With the Emmys bringing fashion, fame, and star power to the forefront of television this past weekend, the infamous question of Who are you wearing? has once again bubbled up to the surface of red carpet hosting. In recent years, celebrities have been keen on shifting the conversation away from their outfits and onto their accomplishments. While I understand this sentiment, nothing says more about a person than what they choose to buy, wear, and support. It’s time to bring the question of Who are you wearing? back to the center of conversation and shed light on which celebrities are making their wardrobes mean something when it comes to sustainability and human rights.

According to CBS News, Joan Rivers was the first person to ask “Who are you wearing?” in 1991. Since then, celebrities have walked the same carpet and been asked the exact same question for nearly three decades. The problem is that only a handful of celebrities are taking their answers seriously. People let designer’s names roll off their tongues with ease. Unfortunately, the people who actually made the clothing don’t get the same acknowledgment — on or off the red carpet.

Celebrities have a voice, a platform, and the ability to use it any way that they like. So why is it that only a handful of them are willing to make their clothing choices matter?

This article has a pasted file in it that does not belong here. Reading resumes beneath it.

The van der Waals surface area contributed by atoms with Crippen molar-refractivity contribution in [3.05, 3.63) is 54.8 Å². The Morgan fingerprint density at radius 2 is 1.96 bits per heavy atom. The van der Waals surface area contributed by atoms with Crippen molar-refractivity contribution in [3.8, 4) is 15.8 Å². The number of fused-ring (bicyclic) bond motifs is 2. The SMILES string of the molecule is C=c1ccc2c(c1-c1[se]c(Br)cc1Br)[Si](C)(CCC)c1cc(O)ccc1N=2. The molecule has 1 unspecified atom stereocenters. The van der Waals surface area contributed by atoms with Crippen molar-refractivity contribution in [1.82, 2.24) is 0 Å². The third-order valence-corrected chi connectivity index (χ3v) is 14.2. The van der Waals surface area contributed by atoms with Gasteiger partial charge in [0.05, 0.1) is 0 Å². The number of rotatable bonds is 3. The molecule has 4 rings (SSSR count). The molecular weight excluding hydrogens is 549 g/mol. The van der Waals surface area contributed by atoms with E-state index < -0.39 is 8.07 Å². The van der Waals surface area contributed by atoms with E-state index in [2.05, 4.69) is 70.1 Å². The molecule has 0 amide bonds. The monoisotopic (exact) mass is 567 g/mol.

Emma Watson shocked the fashion world with her 2015 Green Carpet Challenge, where she promised to wear sustainable outfits to every red carpet event she attended. While that challenge raised awareness for sustainable fashion, only a handful of celebrities have opted to follow suit on the red carpet since then.

What can celebrities do to further the sustainable fashion movement? Answer the question.

Unless a celebrity advocates for the brands that matter to them, it’s unlikely that a stylist will. According to Lindsey Evans, stylist and creative director to celebrities like Bella Thorne, Kate Hudson, and Taylor Swift, stylists pull outfits from designers that they already have established relationships with.

“Unless the client is asking for sustainable brands, chances are a stylist won’t recommend strictly sustainable brands only because it largely limits their offerings to a celeb client and makes their job that much more difficult,” Evans says. “Sustainability in fashion as a high priority is just now really emerging and becoming a more mainstream focal point.”

So it’s quite literally up to the celebrity to make sure that their red carpet look is sustainable — and we have to ask them to do better.

It’s understandable that celebrities would eventually get sick of being asked what designer they’re wearing. Amy Poehler was so sick of being asked the question that she proposed the #SmartGirlsAsk campaign, where celebrities were asked questions about their passions, creativity, and how to improve their industry on the red carpet. But you can tell just as much about someone’s passions by asking them what brand they’re wearing.

It’s not enough for Leonardo DiCaprio to build an eco-resort or start his own foundation while he simultaneously chooses to wear Christian Louboutin suits on the red carpet. Even Michelle Obama, who is an advocate for education and poverty awareness, chooses to wear designers like Jason Wu, a red carpet brand that has failed Remake’s Seal of Approval.